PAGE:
We just cited the instances in which we automatically surrender our wills to G-d’s and to others’, so let’s explore the ones in which we’re advised to — even when we might not be inclined to.
The first sort would apply when we’re at work or with friends, but we’ll delve into that later on in the course of this gate.
The second would apply when we encounter true Torah sages and holy people – – those “who know of G-d and His Torah” as Ibn Pakudah puts it. It would simply make sense to surrender to their greater wisdom when we encounter them, since they alone can marshal all our talents and inclinations toward true spiritual excellence.
Third, interestingly enough, would be when someone praises us for our good traits. It’s not that we’re asked to acquiesce to his or her compliments and admit how good we are (though healthy, reasonable pride is to be encouraged). What we’re actually bidden to do is to recall the many facets of our personality — the good and the bad — and to not overplay the good cited. We’re to know full well the wrong we’re capable of, and to be humbled by that reality. So what we’re to surrender to then is to our vision of ourselves as better people.
The obverse of this, though, comes into play when someone points out our faults. What we’re to do then, we’re told, is to realize there’s always some truth to what people tell us about ourselves (and some fallacy), and that we’d be wise to use the moment for reflection and repentance. For by doing that we succumb to G-d’s wishes that we better ourselves all the time.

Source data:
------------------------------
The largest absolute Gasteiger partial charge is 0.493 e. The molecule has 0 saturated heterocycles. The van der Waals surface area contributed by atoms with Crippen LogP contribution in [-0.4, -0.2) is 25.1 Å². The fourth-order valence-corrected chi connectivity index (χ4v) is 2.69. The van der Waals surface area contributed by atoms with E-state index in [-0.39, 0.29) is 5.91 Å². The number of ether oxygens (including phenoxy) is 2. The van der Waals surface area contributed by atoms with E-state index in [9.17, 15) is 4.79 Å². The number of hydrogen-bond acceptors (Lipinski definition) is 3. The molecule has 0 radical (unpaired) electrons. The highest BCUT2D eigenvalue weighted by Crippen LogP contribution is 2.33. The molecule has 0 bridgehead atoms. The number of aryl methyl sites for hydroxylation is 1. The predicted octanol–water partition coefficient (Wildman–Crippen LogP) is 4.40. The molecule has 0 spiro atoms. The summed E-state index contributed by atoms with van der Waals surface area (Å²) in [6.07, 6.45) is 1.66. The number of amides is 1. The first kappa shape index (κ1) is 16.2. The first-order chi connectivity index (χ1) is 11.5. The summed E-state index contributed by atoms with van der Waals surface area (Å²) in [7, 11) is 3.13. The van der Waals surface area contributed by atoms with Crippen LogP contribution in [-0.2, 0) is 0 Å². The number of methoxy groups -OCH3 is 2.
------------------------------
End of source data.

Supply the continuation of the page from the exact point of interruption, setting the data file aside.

The next instance is when we enjoy good fortune. We’re advised to foster true gratitude for that and to take it upon ourselves to serve G-d more selflessly as a consequence.
But there are many lessons to be learned from the gift of good fortune. It could indeed be a favor from G-d — but it might also come to test our mettle, and it might bring us harm or throw us off the mark. But how are we to know which category of good fortune we’re being subjected to? Just know that it has been granted to you as a gift when you find yourself disregarding the “trappings” and going about serving G-d despite it. Realize as well that it has been sent to test your mettle when you find yourself caring more about it than about serving G-d. And know, too, that it’s doing you harm when you’re so obsessed with it that you utterly abandon your service to G-d and humanity, you forget its Source, and you’re ungrateful for it.
So the best thing to do when you’re so fortunate would be to surrender to G-d’s will in your life, and to use your resources to that end.
The next circumstance in which we’re encouraged to subjugate our wills to G-d’s is when we read of others’ pains and sorrows in various portions of the Torah (and elsewhere) and we realize how we, too, are subject to all that. For the brittleness of human nature and the coldness of life itself come to teach us many things, but most especially the fact that life is to be focused on spiritual growth; and that each moment that allows us to pursue that is a gift from G-d outright.
Finally, it would do us well to surrender to G-d’s will and wishes when we give charity, pray, teach others how to serve Him, and the like. For we’re to do those sorts of things with no other aspiration other than of fulfilling G-d’s mitzvot. Indeed, one could easily lapse into self-serving pride and satisfaction doing good things like that, and forget the point of it all. So it would help to recall that there’s a world of good we could be doing which we often don’t, and to concentrate on what’s to be done rather than on who’s doing it.